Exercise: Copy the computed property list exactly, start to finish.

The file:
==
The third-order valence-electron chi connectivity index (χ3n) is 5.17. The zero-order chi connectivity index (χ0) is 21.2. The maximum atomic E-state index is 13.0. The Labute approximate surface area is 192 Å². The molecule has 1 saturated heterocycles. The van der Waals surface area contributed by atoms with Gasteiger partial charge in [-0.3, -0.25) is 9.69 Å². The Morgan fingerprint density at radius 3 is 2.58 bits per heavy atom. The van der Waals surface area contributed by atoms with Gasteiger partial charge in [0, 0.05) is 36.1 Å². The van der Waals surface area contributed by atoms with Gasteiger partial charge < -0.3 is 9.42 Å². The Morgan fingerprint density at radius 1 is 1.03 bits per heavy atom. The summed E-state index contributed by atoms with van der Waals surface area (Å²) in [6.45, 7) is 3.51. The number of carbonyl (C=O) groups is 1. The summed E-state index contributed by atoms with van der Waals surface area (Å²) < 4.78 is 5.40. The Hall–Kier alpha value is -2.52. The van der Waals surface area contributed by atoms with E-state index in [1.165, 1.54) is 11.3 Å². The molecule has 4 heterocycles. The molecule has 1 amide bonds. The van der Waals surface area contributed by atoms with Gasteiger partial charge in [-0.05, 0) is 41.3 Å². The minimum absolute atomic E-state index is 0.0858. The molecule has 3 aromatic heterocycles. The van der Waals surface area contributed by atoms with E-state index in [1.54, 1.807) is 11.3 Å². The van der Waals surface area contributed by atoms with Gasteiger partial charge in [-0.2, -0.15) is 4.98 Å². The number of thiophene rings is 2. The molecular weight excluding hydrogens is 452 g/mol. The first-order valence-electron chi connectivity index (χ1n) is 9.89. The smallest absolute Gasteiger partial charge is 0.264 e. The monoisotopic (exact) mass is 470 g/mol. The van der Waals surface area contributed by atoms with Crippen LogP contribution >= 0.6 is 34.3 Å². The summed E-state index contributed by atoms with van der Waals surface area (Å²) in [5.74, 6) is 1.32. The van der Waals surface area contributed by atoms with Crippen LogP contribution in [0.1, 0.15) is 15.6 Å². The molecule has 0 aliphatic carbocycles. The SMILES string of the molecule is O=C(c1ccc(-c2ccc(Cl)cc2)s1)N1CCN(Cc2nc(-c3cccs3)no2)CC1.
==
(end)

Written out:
The third-order valence-electron chi connectivity index (χ3n) is 5.17. The zero-order chi connectivity index (χ0) is 21.2. The maximum atomic E-state index is 13.0. The Labute approximate surface area is 192 Å². The molecule has 1 saturated heterocycles. The van der Waals surface area contributed by atoms with Gasteiger partial charge in [-0.3, -0.25) is 9.69 Å². The Morgan fingerprint density at radius 3 is 2.58 bits per heavy atom. The van der Waals surface area contributed by atoms with Gasteiger partial charge in [0, 0.05) is 36.1 Å². The van der Waals surface area contributed by atoms with Gasteiger partial charge < -0.3 is 9.42 Å². The Morgan fingerprint density at radius 1 is 1.03 bits per heavy atom. The summed E-state index contributed by atoms with van der Waals surface area (Å²) in [6.45, 7) is 3.51. The number of carbonyl (C=O) groups is 1. The summed E-state index contributed by atoms with van der Waals surface area (Å²) < 4.78 is 5.40. The Hall–Kier alpha value is -2.52. The van der Waals surface area contributed by atoms with E-state index in [1.165, 1.54) is 11.3 Å². The molecule has 4 heterocycles. The molecule has 1 amide bonds. The van der Waals surface area contributed by atoms with Gasteiger partial charge in [-0.05, 0) is 41.3 Å². The minimum absolute atomic E-state index is 0.0858. The molecule has 3 aromatic heterocycles. The van der Waals surface area contributed by atoms with E-state index in [1.54, 1.807) is 11.3 Å². The van der Waals surface area contributed by atoms with Gasteiger partial charge in [-0.2, -0.15) is 4.98 Å². The number of thiophene rings is 2. The molecular weight excluding hydrogens is 452 g/mol. The first-order valence-electron chi connectivity index (χ1n) is 9.89. The smallest absolute Gasteiger partial charge is 0.264 e. The monoisotopic (exact) mass is 470 g/mol. The van der Waals surface area contributed by atoms with Crippen LogP contribution >= 0.6 is 34.3 Å². The summed E-state index contributed by atoms with van der Waals surface area (Å²) in [5.74, 6) is 1.32. The van der Waals surface area contributed by atoms with Crippen LogP contribution in [0.1, 0.15) is 15.6 Å². The molecule has 0 aliphatic carbocycles. The SMILES string of the molecule is O=C(c1ccc(-c2ccc(Cl)cc2)s1)N1CCN(Cc2nc(-c3cccs3)no2)CC1.